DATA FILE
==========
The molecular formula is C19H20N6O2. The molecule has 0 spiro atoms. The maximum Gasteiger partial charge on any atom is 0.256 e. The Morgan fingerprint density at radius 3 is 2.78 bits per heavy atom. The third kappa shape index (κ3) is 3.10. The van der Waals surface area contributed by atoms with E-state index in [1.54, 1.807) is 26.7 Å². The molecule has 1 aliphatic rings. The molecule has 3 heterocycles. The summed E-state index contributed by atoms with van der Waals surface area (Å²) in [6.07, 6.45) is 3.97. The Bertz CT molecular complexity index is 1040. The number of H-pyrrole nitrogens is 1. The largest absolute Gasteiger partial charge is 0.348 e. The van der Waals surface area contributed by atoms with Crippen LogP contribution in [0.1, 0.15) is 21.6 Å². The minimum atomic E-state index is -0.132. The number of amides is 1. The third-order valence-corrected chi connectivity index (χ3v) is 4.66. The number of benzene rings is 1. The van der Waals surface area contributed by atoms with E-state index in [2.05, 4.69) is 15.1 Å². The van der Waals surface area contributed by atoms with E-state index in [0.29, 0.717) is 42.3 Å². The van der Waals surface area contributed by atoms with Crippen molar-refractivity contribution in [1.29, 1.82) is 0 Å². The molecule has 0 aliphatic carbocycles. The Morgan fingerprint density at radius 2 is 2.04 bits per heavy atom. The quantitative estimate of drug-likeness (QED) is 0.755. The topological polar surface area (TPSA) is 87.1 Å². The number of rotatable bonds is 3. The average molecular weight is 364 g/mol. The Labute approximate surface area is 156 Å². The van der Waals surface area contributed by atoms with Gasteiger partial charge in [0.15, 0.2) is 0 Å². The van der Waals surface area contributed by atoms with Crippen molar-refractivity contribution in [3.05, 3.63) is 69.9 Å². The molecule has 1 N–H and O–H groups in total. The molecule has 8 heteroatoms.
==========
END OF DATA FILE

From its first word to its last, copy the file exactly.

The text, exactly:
The molecular formula is C19H20N6O2. The molecule has 0 spiro atoms. The maximum Gasteiger partial charge on any atom is 0.256 e. The Morgan fingerprint density at radius 3 is 2.78 bits per heavy atom. The third kappa shape index (κ3) is 3.10. The van der Waals surface area contributed by atoms with E-state index in [1.54, 1.807) is 26.7 Å². The molecule has 1 aliphatic rings. The molecule has 3 heterocycles. The summed E-state index contributed by atoms with van der Waals surface area (Å²) in [6.07, 6.45) is 3.97. The Bertz CT molecular complexity index is 1040. The number of H-pyrrole nitrogens is 1. The largest absolute Gasteiger partial charge is 0.348 e. The van der Waals surface area contributed by atoms with Crippen LogP contribution in [0.1, 0.15) is 21.6 Å². The minimum atomic E-state index is -0.132. The number of amides is 1. The third-order valence-corrected chi connectivity index (χ3v) is 4.66. The number of benzene rings is 1. The van der Waals surface area contributed by atoms with E-state index in [2.05, 4.69) is 15.1 Å². The van der Waals surface area contributed by atoms with E-state index in [0.29, 0.717) is 42.3 Å². The van der Waals surface area contributed by atoms with Crippen molar-refractivity contribution in [1.29, 1.82) is 0 Å². The molecule has 0 aliphatic carbocycles. The Morgan fingerprint density at radius 2 is 2.04 bits per heavy atom. The quantitative estimate of drug-likeness (QED) is 0.755. The topological polar surface area (TPSA) is 87.1 Å². The number of rotatable bonds is 3. The average molecular weight is 364 g/mol. The Labute approximate surface area is 156 Å². The van der Waals surface area contributed by atoms with Gasteiger partial charge in [0.15, 0.2) is 0 Å². The van der Waals surface area contributed by atoms with Crippen molar-refractivity contribution in [3.05, 3.63) is 69.9 Å². The molecule has 1 N–H and O–H groups in total. The molecule has 8 heteroatoms.